Why Is Planting a Church So Hard?

By Brian O'Day

Here are several reasons that may encourage you!

The only people who think marriage is easy are either dating or engaged. By the same token, the only people who think parenting is easy are those who do not yet have children.

And the only people who think planting a church is easy are those who haven’t done it.

Planting a church is hard. But why?

I’d like to offer four reasons from our perspective and then four others from God’s perspective. I pray it’s helpful for you. Perhaps in thinking these through, you will be encouraged to continue this difficult task!

From Our Perspective

Here are four things you can observe in your experience of planting a church – or in watching someone else plant a church – that confirm your suspicion this work is difficult. I imagine most of these will quickly resonate with you.

  1. Initial friction is real. As with the principles of physics, getting something going is difficult. Whether it’s a business, a sports league, or a church plant, things are really difficult. It is just a fact of life.
  2. The world loves sin. Church planters are aiming to bring a gospel-preaching church into a community with too few healthy churches to meet the needs of the area. Why do they not have healthy churches? Because they don’t want them. They love sin instead.I have friends who recently planted a church in a large city. The neighborhood FaceBook group where they were planting was quite determined that this new church understand their presence was neither needed nor wanted. The sentiment of the post leading up to the church’s first week in this neighborhood was “Let’s show them what we’re about – it’s not evangelical Christianity!”
  3. The church loves the familiar. Church plants are wise to build the core team with committed Christians who will sacrifice for the mission and uproot their lives in order to bring the gospel to a new place. But church people love the familiar. Church planting is new, weird and uncomfortable. These core team members will be going through the grieving process of leaving the Sending Church, while also attempting to plant a new one.
  4. Church planters love affirmation. We want people to tell us we are a good preacher, helpful teacher, gifted leader and tenacious entrepreneur. So we seek this affirmation from the core team, our Sending Church, our missions-sending organization … perhaps even the community! As we have just seen above, this is just a recipe for disaster.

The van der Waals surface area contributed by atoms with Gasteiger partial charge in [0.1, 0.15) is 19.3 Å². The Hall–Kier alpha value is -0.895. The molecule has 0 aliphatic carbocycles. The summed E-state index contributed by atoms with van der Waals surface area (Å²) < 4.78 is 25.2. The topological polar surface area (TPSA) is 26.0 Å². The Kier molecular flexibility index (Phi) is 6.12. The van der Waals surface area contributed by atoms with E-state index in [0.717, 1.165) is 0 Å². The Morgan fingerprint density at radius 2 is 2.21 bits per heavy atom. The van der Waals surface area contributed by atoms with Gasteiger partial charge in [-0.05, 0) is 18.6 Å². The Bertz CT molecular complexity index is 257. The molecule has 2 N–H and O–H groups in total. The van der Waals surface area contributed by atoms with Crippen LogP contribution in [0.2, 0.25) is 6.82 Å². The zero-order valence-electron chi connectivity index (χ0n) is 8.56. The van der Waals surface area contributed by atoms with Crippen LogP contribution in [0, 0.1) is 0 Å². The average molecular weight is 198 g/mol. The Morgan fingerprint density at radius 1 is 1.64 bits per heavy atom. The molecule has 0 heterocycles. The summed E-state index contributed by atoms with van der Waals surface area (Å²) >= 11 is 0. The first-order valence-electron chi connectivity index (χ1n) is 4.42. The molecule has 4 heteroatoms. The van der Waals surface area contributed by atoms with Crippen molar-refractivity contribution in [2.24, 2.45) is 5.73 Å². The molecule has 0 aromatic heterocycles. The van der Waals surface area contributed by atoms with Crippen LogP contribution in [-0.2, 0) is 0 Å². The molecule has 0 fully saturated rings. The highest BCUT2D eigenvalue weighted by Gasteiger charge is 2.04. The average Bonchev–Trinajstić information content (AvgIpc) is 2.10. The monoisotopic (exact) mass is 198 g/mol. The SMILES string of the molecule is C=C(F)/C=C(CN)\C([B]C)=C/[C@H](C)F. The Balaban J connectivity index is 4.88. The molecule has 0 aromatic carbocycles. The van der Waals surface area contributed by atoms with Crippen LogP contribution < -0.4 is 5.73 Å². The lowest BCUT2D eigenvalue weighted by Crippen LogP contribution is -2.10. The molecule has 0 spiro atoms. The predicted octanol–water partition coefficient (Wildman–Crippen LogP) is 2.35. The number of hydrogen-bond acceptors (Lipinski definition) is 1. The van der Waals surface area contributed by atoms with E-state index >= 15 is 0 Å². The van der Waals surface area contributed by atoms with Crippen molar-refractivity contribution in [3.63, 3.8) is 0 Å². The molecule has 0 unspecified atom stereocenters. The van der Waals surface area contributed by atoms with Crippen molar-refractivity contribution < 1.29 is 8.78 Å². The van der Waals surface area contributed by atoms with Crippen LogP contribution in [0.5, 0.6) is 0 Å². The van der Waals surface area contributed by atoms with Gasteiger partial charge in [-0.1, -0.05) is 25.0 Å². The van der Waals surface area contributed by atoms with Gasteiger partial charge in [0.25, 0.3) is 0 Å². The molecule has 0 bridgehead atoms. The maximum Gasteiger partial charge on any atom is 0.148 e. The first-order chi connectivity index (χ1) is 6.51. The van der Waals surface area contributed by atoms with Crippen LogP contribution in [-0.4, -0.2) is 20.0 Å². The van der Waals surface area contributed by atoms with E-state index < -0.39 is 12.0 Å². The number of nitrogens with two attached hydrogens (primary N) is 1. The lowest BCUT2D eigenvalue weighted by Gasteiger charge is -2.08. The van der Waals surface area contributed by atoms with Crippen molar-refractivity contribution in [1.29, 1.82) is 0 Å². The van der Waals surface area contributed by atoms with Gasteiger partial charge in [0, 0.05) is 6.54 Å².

From God’s Perspective

That’s how things look from our perspective. But what does God say about such things? I would like to highlight a few realities in the Scripture to minister to us in this difficulty.

  1. Christ builds His Church. Jesus didn’t talk about the Church much, but one thing he said about it is quite clear. Matthew 16:18 records His words: “I will build my church, and the gates of hell shall not prevail against it” (ESV). It isn’t our job to build the church; it is Christ’s job. He has the power to create all things. He will build His Church, not us.
  2. God through Christ awakens dead souls. Yes, the world is walking in their sin, but God makes alive these dead souls and seats us with Christ, by grace alone through faith alone in Christ alone (Eph. 2).
  3. God gives His message to broken vessels. The Apostle Paul is clear in 2 Corinthians 4:7a that “we have this treasure in jars of clay.” So, when you are frustrated with the inabilities of your core team, and they are frustrated with your abilities, turn together to the truth of God’s Word and acknowledge that you all are earthen vessels who, apart from God, cannot do the task before you.
  4. God has the power, not us. Paul continues about why God puts His message in jars of clay: “to show that the surpassing power belongs to God and not to us” (2 Cor. 4:7b). It is God’s power that will build and sustain the church, not yours.

Humanly speaking, church planting isn’t only hard, it’s impossible. Christ must build His Church, God must provide the power and we are merely clay jars that all-powerful God is able to use.

Don’t Lose Heart!

What are you to do with all of this? Paul begins and ends 2 Corinthians 4 with a simple, but powerful phrase: “…we do not lose heart…” (vv.1, 16).

Do not lose heart brothers. Yes, the work in front of you is not only hard, it is impossible without God showing up and doing His work. Do not lose heart. Walk faithfully before God and keep moving forward in this important work.

Published November 10, 2021

P.S. Get our best content in your inbox

We send one email per week chock full of articles from a variety of Church Planting voices.

Brian O'Day

Brian O'Day lives in North Carolina, with his wife, Kelli, and five children, Dani, Kristlyn, Trey, Nate, and Ameena. Brian served for nearly 10 years as an active duty Marine, which included deployments to 15 countries, including Iraq and Afghanistan. While stationed in Quantico, Virginia, in 2010 and attending Pillar Church in Dumfries, Brian was called to plant Pillar Church Jacksonville. Pillar Jax began in Brian and Kelli’s home on January 6, 2013. In May of 2019, Brian transitioned from full-time pastoring with Pillar Jax to the role of executive director of The Praetorian Project. Brian holds a master's of divinity degree in biblical counseling from Southeastern Baptist Theological Seminary. He has a passion for preaching God’s Word, discipling men, foster care/adoption, and counseling marriages.